Average city tax up $17 in new budget
The owner of an average Janesville home assessed at $112,700 would pay $17.70 more in city taxes next year under the city's proposed budget.
The proposed 2008 general fund budget is 3.3 percent bigger than this year's budget.
It maintains existing services but also includes more money for wages and health insurance, two more firefighter/paramedics, two new K-9 units for the police department and mowing an additional 18 acres in parks, among other things.
In a memo to the city council, City Manager Steve Sheiffer said the budget assumes a 4 percent increase in the tax levy. The city won't know its levy limit for sure until the Legislature passes the state budget.
Other assumptions include no increase in general transportation aid and a reduction in state shared revenue.
If the state budget numbers change, Sheiffer would amend the city's proposed budget.
Here are some highlights for 2008:
-- Projected 2008 general fund borrowing, $6.66 million.
The amount includes $1.5 million for property acquisition, $1 million for aquatics facility planning and implementation, $1 million for the first phase of Fire Station No. 1 construction and nearly $1.2 million for landfill maintenance and expansion.
-- Economic adjustments, $907,000.
This figure includes an estimated 3 percent wage increase for union and non-union employees, as well as merit and step increases for all employees covered by the general fund.
-- Health insurance, $456,000.
Health insurance costs are predicted to climb by 8.7 percent.
-- Two additional fire-fighter/paramedics, $109,922.
Hiring two new firefighter/paramedics is projected to save the city nearly $124,000 in overtime. In past budget discussions, the firefighters union and city staff argued over whether hiring more firefighters would save the city more than paying overtime.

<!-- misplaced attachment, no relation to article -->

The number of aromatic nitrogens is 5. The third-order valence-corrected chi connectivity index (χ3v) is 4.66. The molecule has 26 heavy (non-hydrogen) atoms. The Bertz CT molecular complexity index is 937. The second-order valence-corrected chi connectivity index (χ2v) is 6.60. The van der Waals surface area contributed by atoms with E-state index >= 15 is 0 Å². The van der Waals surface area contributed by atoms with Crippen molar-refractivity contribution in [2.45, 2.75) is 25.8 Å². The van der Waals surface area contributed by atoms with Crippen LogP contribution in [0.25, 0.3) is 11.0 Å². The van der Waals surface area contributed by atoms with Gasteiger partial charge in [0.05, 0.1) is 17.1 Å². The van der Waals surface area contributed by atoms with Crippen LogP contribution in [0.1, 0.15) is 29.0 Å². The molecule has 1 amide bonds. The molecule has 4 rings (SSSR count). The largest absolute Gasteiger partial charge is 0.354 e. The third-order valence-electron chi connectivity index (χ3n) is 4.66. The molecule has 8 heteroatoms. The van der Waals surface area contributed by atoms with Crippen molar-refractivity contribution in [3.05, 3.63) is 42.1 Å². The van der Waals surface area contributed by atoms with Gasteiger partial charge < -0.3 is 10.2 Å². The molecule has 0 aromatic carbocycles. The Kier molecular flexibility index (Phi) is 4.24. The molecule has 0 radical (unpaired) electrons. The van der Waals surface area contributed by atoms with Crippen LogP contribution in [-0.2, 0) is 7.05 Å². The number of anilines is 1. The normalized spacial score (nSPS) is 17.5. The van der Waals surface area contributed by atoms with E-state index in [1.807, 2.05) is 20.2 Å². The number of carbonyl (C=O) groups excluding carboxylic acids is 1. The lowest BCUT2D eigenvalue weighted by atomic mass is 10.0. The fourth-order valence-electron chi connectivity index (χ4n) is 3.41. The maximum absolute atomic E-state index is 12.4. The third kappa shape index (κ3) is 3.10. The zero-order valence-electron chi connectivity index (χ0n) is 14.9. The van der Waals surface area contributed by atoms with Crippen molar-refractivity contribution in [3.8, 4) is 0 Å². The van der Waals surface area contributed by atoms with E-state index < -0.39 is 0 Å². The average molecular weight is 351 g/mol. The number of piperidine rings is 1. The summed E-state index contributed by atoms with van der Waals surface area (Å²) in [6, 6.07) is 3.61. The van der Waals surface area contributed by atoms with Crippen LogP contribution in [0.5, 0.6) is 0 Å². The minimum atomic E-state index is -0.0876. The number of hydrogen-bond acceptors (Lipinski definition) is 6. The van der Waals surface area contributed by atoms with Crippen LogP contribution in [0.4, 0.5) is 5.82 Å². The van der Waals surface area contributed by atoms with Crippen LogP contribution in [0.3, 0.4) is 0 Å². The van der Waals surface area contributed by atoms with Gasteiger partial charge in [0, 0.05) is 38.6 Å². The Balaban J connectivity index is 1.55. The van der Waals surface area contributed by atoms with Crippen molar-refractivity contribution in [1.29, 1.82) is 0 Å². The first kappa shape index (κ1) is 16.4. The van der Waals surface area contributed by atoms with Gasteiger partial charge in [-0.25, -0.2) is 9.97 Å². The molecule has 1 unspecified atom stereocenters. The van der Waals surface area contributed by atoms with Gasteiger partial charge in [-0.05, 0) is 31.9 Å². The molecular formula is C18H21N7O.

-- Citywide revaluation, $97,542.
The city will undergo a property revaluation that must be finished by 2010. The budget figure covers staffing changes in the city assessor's office, additional training, contractual services and postage.
-- Two K-9 units for the police department, $34,814.
The city council July 23 approved one dog for the second shift. Police department staff had asked for funding before 2008 budget talks so the dog could be trained in December. In August, council President George Brunner suggested adding two more K-9 units to the 2008 budget so each shift would have a dog on duty.
-- Additional mowing for parks, 18 acres, $22,626.
The money would pay for additional mowing at 30-acre Lustig Park, which has a popular disc golf course, said Herb Stinski, director of administrative services. Council member Bill Truman raised the mowing issue this summer when disc golfers complained that the grass was too high.
Harmony Grove neighborhood park, located off John Paul Road, also would be mowed more as part of the first phase of development. Workers also would level the ground and eliminate weeds, but no equipment is scheduled to be installed yet.
-- Leaf collection transfer to stormwater utility budget, $132,270 less.
The general fund historically has paid for the fall leaf collection, but the collection actually keeps the stormwater system operating properly, Stinski said. That's why the city is transferring that cost to the stormwater utility.
The $63,285 cost to maintain the city's greenbelts, which collect stormwater, also will be transferred from the parks budget to the stormwater utility, Stinski said.
All properties in the city pay a stormwater utility fee, including those that are tax-exempt. Based on the budget changes, the average residential customer will see his city utility bill rise by about $1.82 per quarter for stormwater.
-- Other utilities.
The average customer would pay $2 more per quarter for the water utility and $5.59 more per quarter for the wastewater utility in 2008. The water utility increase, effective in spring, coincides with the new water tower and pumping station going online.
The 2008 budget will be presented to the city council at its regular meeting at 7 p.m. Monday in Council Chambers at City Hall, 18 N. Jackson St.
The council will hold up to three budget study sessions. They are at 6 p.m. Wednesday, Oct. 24; Tuesday, Oct. 30, and Thursday, Nov. 1, if needed.
A public hearing on the budget usually is scheduled for the first council meeting in November, which this year is Monday, Nov. 12.
The council usually adopts the budget by its second November meeting, which would be Monday, Nov. 26.
The council will set the tax rate the last week of November.
2008 proposed Janesville City budget
A look at the proposed 2008 Janesville city budget.
Total general fund budget
Next year: $40.5 million
This year: $39.2 million
Tax levy (library included, TIF not included)
Next year: $26.5 million
This year: $25.4 million
Tax rate (with TIF)
(Per $1,000 of assessed valuation)
Next year: $8.03
This year: $7.88
Note: Percent changes calculated on whole numbers.